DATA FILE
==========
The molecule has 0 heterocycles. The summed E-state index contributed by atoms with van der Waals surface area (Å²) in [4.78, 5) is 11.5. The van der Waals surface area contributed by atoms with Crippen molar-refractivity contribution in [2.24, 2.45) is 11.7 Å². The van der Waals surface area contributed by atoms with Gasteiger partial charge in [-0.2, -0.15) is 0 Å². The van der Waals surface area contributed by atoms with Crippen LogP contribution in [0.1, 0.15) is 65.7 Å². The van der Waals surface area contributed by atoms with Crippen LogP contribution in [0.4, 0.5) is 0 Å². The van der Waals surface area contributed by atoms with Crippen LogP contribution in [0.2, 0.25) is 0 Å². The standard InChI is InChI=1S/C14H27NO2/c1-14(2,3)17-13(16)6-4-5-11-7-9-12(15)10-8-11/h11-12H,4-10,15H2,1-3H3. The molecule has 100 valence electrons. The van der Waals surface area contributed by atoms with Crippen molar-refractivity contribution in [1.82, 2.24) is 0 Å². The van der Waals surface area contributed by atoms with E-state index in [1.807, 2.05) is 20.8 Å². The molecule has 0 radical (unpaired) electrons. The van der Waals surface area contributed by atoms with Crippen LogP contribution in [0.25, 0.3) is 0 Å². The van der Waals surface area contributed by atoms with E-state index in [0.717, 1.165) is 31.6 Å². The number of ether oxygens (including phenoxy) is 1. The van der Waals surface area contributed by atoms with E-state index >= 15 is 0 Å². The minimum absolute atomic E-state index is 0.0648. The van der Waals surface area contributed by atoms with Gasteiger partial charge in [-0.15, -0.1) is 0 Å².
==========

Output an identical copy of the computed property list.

The molecule has 0 heterocycles. The summed E-state index contributed by atoms with van der Waals surface area (Å²) in [4.78, 5) is 11.5. The van der Waals surface area contributed by atoms with Crippen molar-refractivity contribution in [2.24, 2.45) is 11.7 Å². The van der Waals surface area contributed by atoms with Gasteiger partial charge in [-0.2, -0.15) is 0 Å². The van der Waals surface area contributed by atoms with Crippen LogP contribution in [0.1, 0.15) is 65.7 Å². The van der Waals surface area contributed by atoms with Crippen LogP contribution in [0.4, 0.5) is 0 Å². The van der Waals surface area contributed by atoms with Crippen LogP contribution in [0.2, 0.25) is 0 Å². The standard InChI is InChI=1S/C14H27NO2/c1-14(2,3)17-13(16)6-4-5-11-7-9-12(15)10-8-11/h11-12H,4-10,15H2,1-3H3. The molecule has 100 valence electrons. The van der Waals surface area contributed by atoms with Crippen molar-refractivity contribution in [1.82, 2.24) is 0 Å². The van der Waals surface area contributed by atoms with E-state index in [1.807, 2.05) is 20.8 Å². The molecule has 0 radical (unpaired) electrons. The van der Waals surface area contributed by atoms with Crippen LogP contribution in [0.25, 0.3) is 0 Å². The van der Waals surface area contributed by atoms with E-state index in [0.717, 1.165) is 31.6 Å². The number of ether oxygens (including phenoxy) is 1. The van der Waals surface area contributed by atoms with E-state index >= 15 is 0 Å². The minimum absolute atomic E-state index is 0.0648. The van der Waals surface area contributed by atoms with Gasteiger partial charge in [-0.15, -0.1) is 0 Å².